The LA Times said “Shame on California lawmakers for caving in to the soda industry.”

Salon explains:

There’s a lot at stake for America’s biggest soda companies. Carbonated soft drinks – such as Coke, Fanta, Sprite, and Fresca – make up two-thirds of Coca-Cola’s production, and U.S. soda sales earned the company more than $10 billion in 2015. And PepsiCo’s soda sales – including Pepsi, 7Up, and Mountain Dew – still account for one-quarter of the company’s $38 billion in North American sales, despite a shift toward healthier products. But soda consumption fell to its lowest point in 31 years in the U.S. in 2016, according to Fortune, and Coca-Cola concedes that sweetened beverage taxes “are hurting Coke’s business.”

I’ll end with this quote from the New York Times:

Bill Monning, the Senate majority leader, was one of a handful of Democrats who voted against the bill. He called its passage “unprecedented” and said it would stop cities and counties “from being able to take steps to protect the health of their residents”…“It’s a sad day for democracy in California,” he said. “But ever the optimist I think that the outrage of Big Soda blackmailing the state legislature and the people of California is going to boomerang.”

Let’s make sure that happens.

And while we are at it, don’t let this happen in your state.  If the soda industry threatens to mess with state elections, tell your representatives and governor to resist.  California public health advocates: keep the pressure on.  Advocate for bans on sodas everywhere you can: schools, hospitals, workplaces, government offices.  Expose what the industry is doing to protect its profits at the expense of public health.  Don’t give up.  Courage!

For the record, here’s where to find out more about this shameful episode.

Jun 12 2018

Biggest global food companies, according to Forbes

Forbes has published a ranking of the top 2000 global companies (all kinds, not just food) by a composite score of revenue, profit, assets, and market value.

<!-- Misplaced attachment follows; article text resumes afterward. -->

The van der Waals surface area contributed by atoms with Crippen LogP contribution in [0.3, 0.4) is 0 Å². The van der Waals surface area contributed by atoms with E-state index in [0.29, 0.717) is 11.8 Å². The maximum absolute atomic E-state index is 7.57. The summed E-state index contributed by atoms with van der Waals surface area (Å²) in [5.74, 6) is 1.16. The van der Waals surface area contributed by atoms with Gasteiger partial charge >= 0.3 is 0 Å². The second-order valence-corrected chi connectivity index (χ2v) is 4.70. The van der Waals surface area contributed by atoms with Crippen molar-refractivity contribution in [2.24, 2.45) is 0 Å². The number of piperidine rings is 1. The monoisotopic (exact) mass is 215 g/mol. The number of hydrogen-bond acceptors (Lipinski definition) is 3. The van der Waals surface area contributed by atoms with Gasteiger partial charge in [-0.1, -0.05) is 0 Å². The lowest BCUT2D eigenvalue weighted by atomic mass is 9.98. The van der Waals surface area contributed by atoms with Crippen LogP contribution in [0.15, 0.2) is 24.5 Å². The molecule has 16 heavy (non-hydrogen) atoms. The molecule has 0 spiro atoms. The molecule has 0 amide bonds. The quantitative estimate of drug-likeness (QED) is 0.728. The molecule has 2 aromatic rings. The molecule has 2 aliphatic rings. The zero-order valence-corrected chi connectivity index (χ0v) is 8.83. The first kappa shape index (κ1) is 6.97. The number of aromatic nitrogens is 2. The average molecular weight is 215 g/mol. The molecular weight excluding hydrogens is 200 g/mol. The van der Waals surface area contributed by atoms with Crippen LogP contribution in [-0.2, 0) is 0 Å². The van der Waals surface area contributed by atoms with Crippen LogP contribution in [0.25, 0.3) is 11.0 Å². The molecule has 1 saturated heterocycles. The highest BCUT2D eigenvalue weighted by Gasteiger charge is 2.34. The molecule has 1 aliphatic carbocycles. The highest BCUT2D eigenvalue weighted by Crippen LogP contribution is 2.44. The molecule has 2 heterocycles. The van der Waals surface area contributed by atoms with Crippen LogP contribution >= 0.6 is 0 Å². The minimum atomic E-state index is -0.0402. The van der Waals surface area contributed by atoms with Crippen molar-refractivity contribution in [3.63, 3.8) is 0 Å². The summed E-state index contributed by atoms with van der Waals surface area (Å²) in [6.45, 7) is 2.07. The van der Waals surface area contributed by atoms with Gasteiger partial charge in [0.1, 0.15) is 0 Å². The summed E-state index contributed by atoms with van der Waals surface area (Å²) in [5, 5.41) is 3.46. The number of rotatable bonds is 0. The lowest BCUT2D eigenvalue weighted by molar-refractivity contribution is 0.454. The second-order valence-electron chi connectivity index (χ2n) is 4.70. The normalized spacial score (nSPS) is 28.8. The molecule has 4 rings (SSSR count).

Forbes summarizes some of the information for food processing companies.  By its measure, Anheuser Busch, Nestlé, and PepsiCo are the top three.

Coca-Cola, however, ranks #209, a big drop from last year’s #86.  It did not have a good year last year.

You can sort the list by name or category.  I did that for four categories: Beverage, Food processing, Food retail, and Restaurants.

Walmart does not show up as a food retailer; Forbes considers it a Discount Store, even though food accounts for nearly half of Walmart’s revenues, nearly $200 billion a year.

Here are the food, beverage, retail, and restaurants that show up as among the top 250 companies, worldwide.  I only included sales and profits in this  table; you would have to add in assets and market value to understand the ranking system.

Food, beverage, retail, and restaurant companies among the biggest 250 companies worldwide.

RANK  COMPANY SALES

$ Billions

PROFITS

$ Billions

24 Walmart, US 500.3*  9.9
41 Anheuser-Busch, Belgium  56.4  7.9
48 Nestlé, Switzerland  91.2  7.3
102 PepsiCo, US  64.0  4.9
103 Unilever, Netherlands  60.6  6.8
126 Kraft-Heinz, US  26.2  11.1
209 Coca-Cola, US  33.7  1.4
211 Mondelēz International, US  26.2  3.2
239 Danone, France  27.8  2.8
241 McDonald’s, US  22.3  5.4

*About 40% of sales are from food.